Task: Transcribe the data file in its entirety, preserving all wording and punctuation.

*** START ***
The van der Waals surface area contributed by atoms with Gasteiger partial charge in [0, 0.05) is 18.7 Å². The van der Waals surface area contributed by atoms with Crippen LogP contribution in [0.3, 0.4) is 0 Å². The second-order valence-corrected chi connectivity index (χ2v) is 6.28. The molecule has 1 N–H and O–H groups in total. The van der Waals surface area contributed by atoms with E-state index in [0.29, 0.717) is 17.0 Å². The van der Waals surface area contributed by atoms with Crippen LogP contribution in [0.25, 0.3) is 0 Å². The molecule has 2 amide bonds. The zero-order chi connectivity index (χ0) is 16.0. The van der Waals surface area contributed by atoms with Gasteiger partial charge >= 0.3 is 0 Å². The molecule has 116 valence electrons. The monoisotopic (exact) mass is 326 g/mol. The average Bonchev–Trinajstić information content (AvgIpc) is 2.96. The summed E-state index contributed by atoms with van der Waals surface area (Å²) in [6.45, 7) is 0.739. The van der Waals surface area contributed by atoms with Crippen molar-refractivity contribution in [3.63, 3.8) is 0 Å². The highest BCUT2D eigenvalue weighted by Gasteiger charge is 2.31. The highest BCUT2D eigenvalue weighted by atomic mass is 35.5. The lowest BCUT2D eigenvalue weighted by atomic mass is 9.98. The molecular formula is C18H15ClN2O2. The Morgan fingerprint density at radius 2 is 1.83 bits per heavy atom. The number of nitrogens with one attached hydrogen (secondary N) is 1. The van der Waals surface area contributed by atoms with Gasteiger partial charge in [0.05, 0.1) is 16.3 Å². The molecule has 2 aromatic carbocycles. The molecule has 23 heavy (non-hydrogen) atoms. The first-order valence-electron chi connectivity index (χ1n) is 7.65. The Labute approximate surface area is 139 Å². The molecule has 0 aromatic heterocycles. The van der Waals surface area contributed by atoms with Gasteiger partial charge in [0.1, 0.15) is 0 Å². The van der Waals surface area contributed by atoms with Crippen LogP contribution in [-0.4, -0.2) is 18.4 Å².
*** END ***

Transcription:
The van der Waals surface area contributed by atoms with Gasteiger partial charge in [0, 0.05) is 18.7 Å². The van der Waals surface area contributed by atoms with Crippen LogP contribution in [0.3, 0.4) is 0 Å². The second-order valence-corrected chi connectivity index (χ2v) is 6.28. The molecule has 1 N–H and O–H groups in total. The van der Waals surface area contributed by atoms with E-state index in [0.29, 0.717) is 17.0 Å². The van der Waals surface area contributed by atoms with Crippen LogP contribution in [0.25, 0.3) is 0 Å². The molecule has 2 amide bonds. The zero-order chi connectivity index (χ0) is 16.0. The van der Waals surface area contributed by atoms with Gasteiger partial charge >= 0.3 is 0 Å². The molecule has 116 valence electrons. The monoisotopic (exact) mass is 326 g/mol. The average Bonchev–Trinajstić information content (AvgIpc) is 2.96. The summed E-state index contributed by atoms with van der Waals surface area (Å²) in [6.45, 7) is 0.739. The van der Waals surface area contributed by atoms with Crippen molar-refractivity contribution in [3.63, 3.8) is 0 Å². The highest BCUT2D eigenvalue weighted by Gasteiger charge is 2.31. The highest BCUT2D eigenvalue weighted by atomic mass is 35.5. The lowest BCUT2D eigenvalue weighted by atomic mass is 9.98. The molecular formula is C18H15ClN2O2. The Morgan fingerprint density at radius 2 is 1.83 bits per heavy atom. The number of nitrogens with one attached hydrogen (secondary N) is 1. The van der Waals surface area contributed by atoms with Gasteiger partial charge in [0.05, 0.1) is 16.3 Å². The molecule has 2 aromatic carbocycles. The molecule has 23 heavy (non-hydrogen) atoms. The first-order valence-electron chi connectivity index (χ1n) is 7.65. The Labute approximate surface area is 139 Å². The molecule has 0 aromatic heterocycles. The van der Waals surface area contributed by atoms with Gasteiger partial charge in [0.1, 0.15) is 0 Å². The van der Waals surface area contributed by atoms with Crippen LogP contribution in [-0.4, -0.2) is 18.4 Å².